Photograph used with permission from Bart Hickman at Bart's Photography
There are several different ways to dismount from a horse. These pictures show my favorite method because the child has to motor plan how to first put weight on the withers (the horse hump in front of the rider). Next, swing that right leg behind, shifting weight onto the left foot while at the same time moving the arms to face that person on the right (not shown) .
This method also provides much sensory (tactile/touch) deep pressure stimulation as the child slides along the horse's barrrel down to the ground. I encourage the side-walker (the person assisting on the other side of the horse) to encourage eye contact as the child is facing her and moving downward.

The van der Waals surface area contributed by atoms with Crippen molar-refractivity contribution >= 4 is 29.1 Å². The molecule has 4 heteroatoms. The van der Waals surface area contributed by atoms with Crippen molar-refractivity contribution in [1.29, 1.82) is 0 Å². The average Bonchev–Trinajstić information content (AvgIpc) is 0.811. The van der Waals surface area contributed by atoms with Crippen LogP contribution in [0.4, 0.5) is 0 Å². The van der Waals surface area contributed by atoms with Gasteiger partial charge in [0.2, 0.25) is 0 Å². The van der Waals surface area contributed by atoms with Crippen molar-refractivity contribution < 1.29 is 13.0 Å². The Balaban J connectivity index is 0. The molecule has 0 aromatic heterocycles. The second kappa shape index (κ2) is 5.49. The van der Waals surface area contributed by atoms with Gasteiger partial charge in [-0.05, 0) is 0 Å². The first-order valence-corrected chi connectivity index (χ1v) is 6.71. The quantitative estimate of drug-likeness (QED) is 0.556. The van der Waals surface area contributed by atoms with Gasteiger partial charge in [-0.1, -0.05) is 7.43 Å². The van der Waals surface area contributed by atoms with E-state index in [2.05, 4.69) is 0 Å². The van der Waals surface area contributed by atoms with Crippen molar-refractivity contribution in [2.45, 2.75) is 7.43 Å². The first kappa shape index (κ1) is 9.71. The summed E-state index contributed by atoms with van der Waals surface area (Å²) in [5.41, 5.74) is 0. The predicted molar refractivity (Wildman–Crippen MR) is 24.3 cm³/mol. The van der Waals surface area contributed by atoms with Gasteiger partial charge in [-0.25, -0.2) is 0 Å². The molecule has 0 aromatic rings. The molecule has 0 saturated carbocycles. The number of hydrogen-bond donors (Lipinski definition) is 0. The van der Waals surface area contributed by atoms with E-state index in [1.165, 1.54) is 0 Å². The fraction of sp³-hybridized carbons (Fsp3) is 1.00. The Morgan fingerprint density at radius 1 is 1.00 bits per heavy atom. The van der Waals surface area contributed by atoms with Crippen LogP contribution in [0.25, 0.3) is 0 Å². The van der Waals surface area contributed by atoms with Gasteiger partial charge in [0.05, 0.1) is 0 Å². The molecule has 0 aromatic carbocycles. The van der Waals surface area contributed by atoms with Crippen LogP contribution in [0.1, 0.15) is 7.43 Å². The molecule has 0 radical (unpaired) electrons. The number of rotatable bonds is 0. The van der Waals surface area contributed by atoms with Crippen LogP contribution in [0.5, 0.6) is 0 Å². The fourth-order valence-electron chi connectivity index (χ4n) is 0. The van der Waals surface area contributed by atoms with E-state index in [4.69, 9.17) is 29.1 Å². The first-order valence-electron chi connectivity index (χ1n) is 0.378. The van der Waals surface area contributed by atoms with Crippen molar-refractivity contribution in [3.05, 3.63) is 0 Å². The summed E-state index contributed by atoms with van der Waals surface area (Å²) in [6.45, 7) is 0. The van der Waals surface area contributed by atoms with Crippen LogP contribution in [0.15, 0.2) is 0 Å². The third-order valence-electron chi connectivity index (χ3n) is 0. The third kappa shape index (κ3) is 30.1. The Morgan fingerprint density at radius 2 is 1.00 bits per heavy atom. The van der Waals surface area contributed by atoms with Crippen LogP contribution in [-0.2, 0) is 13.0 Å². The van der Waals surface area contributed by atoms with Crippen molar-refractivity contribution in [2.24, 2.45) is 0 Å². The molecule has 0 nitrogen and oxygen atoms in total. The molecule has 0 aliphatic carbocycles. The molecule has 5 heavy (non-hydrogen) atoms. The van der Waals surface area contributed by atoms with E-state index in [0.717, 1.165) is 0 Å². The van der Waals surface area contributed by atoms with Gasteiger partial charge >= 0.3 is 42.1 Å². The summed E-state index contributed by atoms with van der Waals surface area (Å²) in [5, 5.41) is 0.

In the above picture, the child is stepping onto steps. But if the child is willing to jump off (with some assistance, as shown) its a great way to work on balance and the bilateral coordination to jump. It also helps those kids with gravitational insecurity get used to movement while off the ground.
Sometimes I have my kids turn around on the horse to face me and then jump. I hold their hands, count to 3 and prepare them for a jump landing.
There are other ways to dismount which I won't get into here since they are rather advanced.
Barbara Smith, M.S., OTR/L author of, The Recycling Occupational Therapist